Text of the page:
The Consumer Financial Protection Bureau is seeking public input on how the shift to digital banking is impacting large bank customers.
In a June 14 request for information, the CFPB sought data and consumer experiences on any differences in service based on whether their interaction with an employee comes online, via a phone call or in-person. Other feedback the CFPB is seeking includes whether banks are disclosing who they share customer account information with, whether customers are being compensated for the information banks share, and any experiences customers have in terms of disconnected calls or wait times, the ability they have to speak to an employee at a specific location, and the quality of bank responses to their questions.
“The decline of relationship banking has deprived some consumers of customized advice, responsiveness, and care,” the report stated. “Customers report a struggle to obtain basic information and poor customer service, including that it takes too long to get problems solved, that they have to repeat information to multiple people, and that employees aren’t knowledgeable about their situation.”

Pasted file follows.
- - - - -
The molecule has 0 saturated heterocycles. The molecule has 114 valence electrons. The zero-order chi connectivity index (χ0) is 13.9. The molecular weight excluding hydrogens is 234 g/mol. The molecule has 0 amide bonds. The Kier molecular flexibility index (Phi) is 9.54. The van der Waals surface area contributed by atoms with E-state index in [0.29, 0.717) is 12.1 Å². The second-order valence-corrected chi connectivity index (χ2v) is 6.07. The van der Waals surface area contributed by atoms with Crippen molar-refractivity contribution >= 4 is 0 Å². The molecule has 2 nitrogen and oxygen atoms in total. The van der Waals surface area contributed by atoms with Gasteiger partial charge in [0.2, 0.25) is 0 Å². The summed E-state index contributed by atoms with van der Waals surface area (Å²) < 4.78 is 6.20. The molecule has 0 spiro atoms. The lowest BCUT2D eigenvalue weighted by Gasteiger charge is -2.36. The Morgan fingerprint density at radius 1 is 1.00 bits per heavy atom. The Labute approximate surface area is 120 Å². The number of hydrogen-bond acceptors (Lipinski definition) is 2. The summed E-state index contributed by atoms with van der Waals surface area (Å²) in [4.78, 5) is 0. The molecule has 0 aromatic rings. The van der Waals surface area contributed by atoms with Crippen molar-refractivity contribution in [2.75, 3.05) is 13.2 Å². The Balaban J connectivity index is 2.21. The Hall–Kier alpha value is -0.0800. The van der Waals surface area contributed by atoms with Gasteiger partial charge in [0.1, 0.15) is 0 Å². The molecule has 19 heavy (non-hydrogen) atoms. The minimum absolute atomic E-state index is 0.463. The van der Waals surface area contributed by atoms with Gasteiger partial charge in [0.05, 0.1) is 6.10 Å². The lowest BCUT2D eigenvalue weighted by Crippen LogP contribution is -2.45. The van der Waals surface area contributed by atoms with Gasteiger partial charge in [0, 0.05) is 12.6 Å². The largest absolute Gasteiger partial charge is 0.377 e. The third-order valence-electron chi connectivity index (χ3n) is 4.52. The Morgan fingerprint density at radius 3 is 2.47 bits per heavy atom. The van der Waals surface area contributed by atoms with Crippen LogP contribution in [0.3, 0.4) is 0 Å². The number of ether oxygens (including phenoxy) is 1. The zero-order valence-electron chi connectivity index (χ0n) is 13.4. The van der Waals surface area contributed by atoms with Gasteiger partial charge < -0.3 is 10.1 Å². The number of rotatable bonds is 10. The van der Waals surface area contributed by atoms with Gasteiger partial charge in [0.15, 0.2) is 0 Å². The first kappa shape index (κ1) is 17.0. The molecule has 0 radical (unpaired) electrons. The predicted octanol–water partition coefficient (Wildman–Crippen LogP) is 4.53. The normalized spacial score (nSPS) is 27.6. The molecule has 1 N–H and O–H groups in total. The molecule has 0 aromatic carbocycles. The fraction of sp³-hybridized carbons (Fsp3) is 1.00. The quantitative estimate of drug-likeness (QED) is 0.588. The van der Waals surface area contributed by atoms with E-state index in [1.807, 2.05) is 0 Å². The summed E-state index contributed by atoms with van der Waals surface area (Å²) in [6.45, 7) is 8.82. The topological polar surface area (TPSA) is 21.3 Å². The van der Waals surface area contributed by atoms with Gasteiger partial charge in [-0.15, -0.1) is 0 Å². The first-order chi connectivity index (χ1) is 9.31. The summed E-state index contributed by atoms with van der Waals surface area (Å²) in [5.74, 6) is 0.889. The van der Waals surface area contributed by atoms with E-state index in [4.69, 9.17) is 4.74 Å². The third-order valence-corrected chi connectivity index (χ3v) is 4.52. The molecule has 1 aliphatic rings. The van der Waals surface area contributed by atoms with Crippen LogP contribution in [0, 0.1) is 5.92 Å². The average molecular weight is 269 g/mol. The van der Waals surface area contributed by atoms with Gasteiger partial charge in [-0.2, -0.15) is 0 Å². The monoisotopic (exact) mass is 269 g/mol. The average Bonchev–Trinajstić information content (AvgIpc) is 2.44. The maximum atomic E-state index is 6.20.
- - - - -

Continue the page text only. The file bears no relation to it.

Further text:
The CFPB noted that a 2010 federal law gives customers the right to receive information, including supporting written documentation, about their account from a large bank or CU with more than $10 billion in assets.
“Customers of large banks should not have to run through an obstacle course to get a straight answer about their account,” Chopra said. “We are taking steps to ensure the legally enshrined right to obtain basic customer service.”